Former world number 18 Barry Pinches will face his 17-year-old son Luke tomorrow at Q School and he’s admitted it is going to be an emotional affair.
Barry dropped off the tour at the end of his 26th campaign as a professional in 2015/16. He says that meeting Luke tomorrow will be the toughest test he has faced throughout his career.
That speaks volumes for the emotional impact of facing his son, especially considering the fact that Barry faced Stephen Hendry at the 2004 World Championship and was only defeated 13-12.
It isn’t the first time there has been a father vs son battle in snooker. Former world number three Neal Foulds faced his father Geoff twice in 1986, winning on both occasions. Peter Lines and his son Oliver are both currently competing on the World Snooker Tour, but are yet to play each other.
Barry, nicknamed the Canary, is aiming for a return to snooker’s top flight, with his son standing in his path. Luke has never competed on the World Snooker Tour before and is hoping to secure his maiden berth on the sport’s elite circuit.
They will meet over the best of seven frames as they attempt to move a step closer to a tour card tomorrow.
Barry said: “I played Luke in a pro-am in Brighton once and beat him 4-2. But this is obviously a completely different situation because Q School is such an important event. At the pro-am I tried to treat him like any other opponent, then afterwards I gave him some advice on shot selection. Throughout my career I have always tried to treat every match the same and give every opponent respect, but this will be very difficult. It will be the hardest game I have ever played.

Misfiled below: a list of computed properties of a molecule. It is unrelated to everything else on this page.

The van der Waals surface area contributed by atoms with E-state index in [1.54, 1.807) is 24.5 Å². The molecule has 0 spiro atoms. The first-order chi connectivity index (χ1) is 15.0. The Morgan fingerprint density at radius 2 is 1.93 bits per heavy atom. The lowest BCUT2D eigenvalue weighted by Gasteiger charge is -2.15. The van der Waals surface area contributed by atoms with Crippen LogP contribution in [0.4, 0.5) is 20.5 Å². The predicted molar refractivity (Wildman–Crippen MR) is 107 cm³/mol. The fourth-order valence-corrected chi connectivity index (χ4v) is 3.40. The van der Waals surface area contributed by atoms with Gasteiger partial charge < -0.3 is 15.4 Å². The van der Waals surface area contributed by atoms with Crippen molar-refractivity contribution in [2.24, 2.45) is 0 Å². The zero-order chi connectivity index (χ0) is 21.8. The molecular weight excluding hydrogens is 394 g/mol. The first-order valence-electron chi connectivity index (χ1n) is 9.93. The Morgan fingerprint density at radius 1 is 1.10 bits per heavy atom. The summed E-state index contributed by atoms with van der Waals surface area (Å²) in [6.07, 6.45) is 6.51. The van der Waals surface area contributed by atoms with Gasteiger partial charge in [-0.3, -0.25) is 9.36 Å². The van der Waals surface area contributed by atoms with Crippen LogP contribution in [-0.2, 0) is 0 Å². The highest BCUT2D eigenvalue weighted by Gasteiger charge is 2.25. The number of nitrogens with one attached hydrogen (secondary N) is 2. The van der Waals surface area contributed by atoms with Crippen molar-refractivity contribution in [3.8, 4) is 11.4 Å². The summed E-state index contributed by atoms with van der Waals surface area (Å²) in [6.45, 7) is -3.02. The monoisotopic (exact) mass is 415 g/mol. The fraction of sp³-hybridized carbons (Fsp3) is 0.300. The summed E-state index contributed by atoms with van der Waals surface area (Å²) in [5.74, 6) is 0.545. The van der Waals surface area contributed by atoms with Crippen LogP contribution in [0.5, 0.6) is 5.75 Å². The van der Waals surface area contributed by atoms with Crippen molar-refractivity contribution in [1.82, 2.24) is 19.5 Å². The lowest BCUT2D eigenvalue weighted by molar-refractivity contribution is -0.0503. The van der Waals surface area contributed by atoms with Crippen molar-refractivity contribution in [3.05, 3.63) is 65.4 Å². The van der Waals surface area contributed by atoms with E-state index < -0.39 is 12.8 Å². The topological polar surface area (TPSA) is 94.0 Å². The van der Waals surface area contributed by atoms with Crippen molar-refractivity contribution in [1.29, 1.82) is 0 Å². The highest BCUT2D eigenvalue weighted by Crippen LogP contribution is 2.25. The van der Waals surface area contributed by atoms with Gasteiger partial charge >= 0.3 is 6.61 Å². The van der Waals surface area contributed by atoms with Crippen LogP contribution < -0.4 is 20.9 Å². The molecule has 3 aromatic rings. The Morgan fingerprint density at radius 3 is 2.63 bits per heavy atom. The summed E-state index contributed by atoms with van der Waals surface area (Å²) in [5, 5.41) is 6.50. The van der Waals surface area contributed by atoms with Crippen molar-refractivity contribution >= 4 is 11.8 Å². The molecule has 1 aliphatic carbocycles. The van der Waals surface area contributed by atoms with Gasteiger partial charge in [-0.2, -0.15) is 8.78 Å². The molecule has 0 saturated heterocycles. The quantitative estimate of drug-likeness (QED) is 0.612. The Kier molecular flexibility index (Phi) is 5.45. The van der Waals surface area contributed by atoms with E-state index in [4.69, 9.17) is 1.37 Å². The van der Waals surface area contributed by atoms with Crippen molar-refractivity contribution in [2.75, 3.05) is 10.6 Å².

“There is enough pressure on Q School anyway because everyone is playing for their career and the chance to play on the pro tour. When I have played in Q School before I have found the pressure more intense than any other tournament when I was a pro.
“We were in the snooker club when the draw came out, we both stopped practising to have a look at it, and straight away we saw that if we both won our first match we’d play each other in the second round. I still can’t believe it and I’m not looking forward to it.
“Usually when I practise with Luke I give him a 20-point start. He is a good break builder and he’s good enough to beat me if he plays well. To be honest at the moment I don’t feel he is ready for the pro tour, but there is a new Challenge Tour next season and that will be a great stepping stone for him so I hope he does well enough in Q School to earn a place on that. He only started playing when he was 13 and last year he got to the final of a national under-16 event. He might not be the best in his age group in the country but he’s not the worst either.”
Barry is hopeful that success at Q School could reignite his professional career and says that the current health of the World Snooker Tour is a big motivating factor in his bid for a return.
The 47-year-old said: “I’d love to have another crack at the pro tour. When I was on the circuit before it was expensive, but now they have got rid of entry fees and the prize money is going up every year. There is a lot happening in the sport now under Barry Hearn.”